Enhancing educational equity with CPD

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Martin Cole delves into the imperative for school leaders to champion the development and professional learning of teachers. Cole’s insightful exploration revolves around bridging the skills gap, fostering consistency in expertise, and ultimately nurturing educational equity among students. Drawing from a comprehensive case study, he pinpoints five pivotal themes that school leaders must consider to pave the way for success

CREDIT: This is an edited version of an article that originally appeared on Belmas

Over the past eleven years, my work with professionals from different schools has revealed a stark reality: some teachers are significantly more effective than others. This raises the question: how should school leaders positively reduce this expertise gap to promote educational equity for the children within their care?

Unfortunately, studies repeatedly show significant variation in children’s learning experiences both within and between schools, emphasising the critical role of professional learning in addressing the issue (Atwal, 2019) and here lies a problem: professional learning in education is inconsistent. For example, an early career teacher (ECT) that joins a struggling setting may inherit ineffective practice and become frustrated by it. On the other hand, successful leadership of professional learning can empower and shape teachers into passionate, expert professionals, acting as a positive change vehicle for consistency in teacher expertise supporting educational equity (Weston and Clay, 2018).

The variation in professional learning quality can be attributed to multifaceted factors like teacher motivation and school culture (Hargreaves and Rolls, 2020). Leaders must embrace the complexity, harnessing their opportunity to make a difference through professional learning. In recognition of this, I conducted case study research to explore the features of effective professional learning that can address this expertise gap.

Five key themes for success

Professional learning that enables teacher collaboration

This theme coincides with a wealth of research encouraging active, collaborative professional learning which takes place in real time during lessons as opposed to in isolated workshops (O’Leary, 2020; Weston and Clay, 2018; Garvey 2017). Whilst simple, deliberately transferring learning from formal workshops into lessons is often overlooked by leaders, resulting in professional learning garnering limited impact on classrooms. School leaders should structure formal workshops and teacher observation opportunities in a way that coincide, promoting classroom collaboration through activities such as peer observation and team teaching.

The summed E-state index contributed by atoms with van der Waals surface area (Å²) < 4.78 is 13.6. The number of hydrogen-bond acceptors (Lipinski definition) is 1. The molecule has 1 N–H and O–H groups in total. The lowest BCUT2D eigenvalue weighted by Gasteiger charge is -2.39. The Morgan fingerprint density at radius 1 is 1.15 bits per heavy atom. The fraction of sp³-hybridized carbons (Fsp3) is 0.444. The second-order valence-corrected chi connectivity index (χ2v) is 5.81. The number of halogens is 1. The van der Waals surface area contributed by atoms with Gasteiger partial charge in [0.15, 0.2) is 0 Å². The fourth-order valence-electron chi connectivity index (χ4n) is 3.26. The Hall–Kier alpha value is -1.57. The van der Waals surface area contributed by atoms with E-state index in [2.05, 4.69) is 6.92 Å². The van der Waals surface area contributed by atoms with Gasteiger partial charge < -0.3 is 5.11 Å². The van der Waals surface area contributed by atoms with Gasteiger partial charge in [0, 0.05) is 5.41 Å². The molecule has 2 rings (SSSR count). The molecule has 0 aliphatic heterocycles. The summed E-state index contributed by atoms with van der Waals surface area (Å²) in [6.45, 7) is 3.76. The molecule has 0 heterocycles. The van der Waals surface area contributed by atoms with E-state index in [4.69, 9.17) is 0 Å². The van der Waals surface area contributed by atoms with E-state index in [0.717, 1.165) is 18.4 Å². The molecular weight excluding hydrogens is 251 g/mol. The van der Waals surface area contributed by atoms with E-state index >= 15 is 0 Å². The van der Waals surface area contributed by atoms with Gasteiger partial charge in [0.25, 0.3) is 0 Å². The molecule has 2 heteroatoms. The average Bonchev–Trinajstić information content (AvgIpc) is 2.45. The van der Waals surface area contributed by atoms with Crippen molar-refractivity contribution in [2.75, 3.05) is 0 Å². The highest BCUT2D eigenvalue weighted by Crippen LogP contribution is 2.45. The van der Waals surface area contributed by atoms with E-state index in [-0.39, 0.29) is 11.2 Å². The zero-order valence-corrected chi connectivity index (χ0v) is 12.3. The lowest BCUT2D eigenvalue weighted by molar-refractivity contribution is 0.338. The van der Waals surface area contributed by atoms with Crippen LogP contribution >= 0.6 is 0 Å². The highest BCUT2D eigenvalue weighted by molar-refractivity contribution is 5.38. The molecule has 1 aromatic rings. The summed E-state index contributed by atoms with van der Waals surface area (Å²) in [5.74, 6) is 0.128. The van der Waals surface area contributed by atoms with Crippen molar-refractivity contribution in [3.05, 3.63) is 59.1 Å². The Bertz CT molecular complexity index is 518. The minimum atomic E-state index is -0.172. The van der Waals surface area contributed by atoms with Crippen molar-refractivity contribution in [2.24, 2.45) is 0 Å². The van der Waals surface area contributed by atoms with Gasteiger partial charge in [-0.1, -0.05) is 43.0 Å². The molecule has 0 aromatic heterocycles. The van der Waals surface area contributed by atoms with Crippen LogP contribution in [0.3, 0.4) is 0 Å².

Sustaining professional learning cycles

Teachers also felt professional learning cycles often ended too quickly, limiting their impact. Many initiatives can resemble a firework: starting with a bang, captivating in the short term, before rapidly fading away with no impact on lasting memory. The rationale for this is rooted in the multiple priorities schools have, leading to a tendency for the focus of professional learning to change frequently, reducing the likelihood of tangible classroom impact (Hargreaves and Rolls 2020).

Balancing autonomy and expertise

At interview, teachers discussed professional learning experiences whereby excessive autonomy caused frustration whilst acknowledging that too little autonomy was likely to hinder engagement (Pink, 2018). The goldilocks analogy is relevant here: leaders need to find the ‘just right’ balance dependent on the expertise and self-efficacy of teachers, with the effective utilisation of autonomy able to ignite motivation to enhance professional learning impact.

Understand the needs and views of teachers

To achieve this, simply put, trusted and close working relationships between leaders and teachers are essential (O’Leary, 2020). Once formed, leaders can understand teachers’ needs, expertise and motivators and use this to make quality decisions about professional learning including the focus and time required for it.

Research-informed professional learning

Contrary to my personal expectations, the data analysis found teachers not to hold research in such high regard, showing it as the least impactful option of those provided. The findings showed time-poor teachers did not necessarily have capacity to engage with certain types of research. Resultantly, leaders should carefully select timely and accessible research to inform but not dictate actions within the professional learning process, with teachers given agency to tailor ideas to their classroom setting (Vare et al, 2021).

 Whilst no panacea for effective professional learning is apparent, the proposed five interdependent themes provide a starting point to improve professional learning in practice. School leaders should consider the way in which each theme can be applied in their setting. With empowering professional learning that makes teachers excited about their own growth, consistent expertise and educational equity for all students can be achieved.

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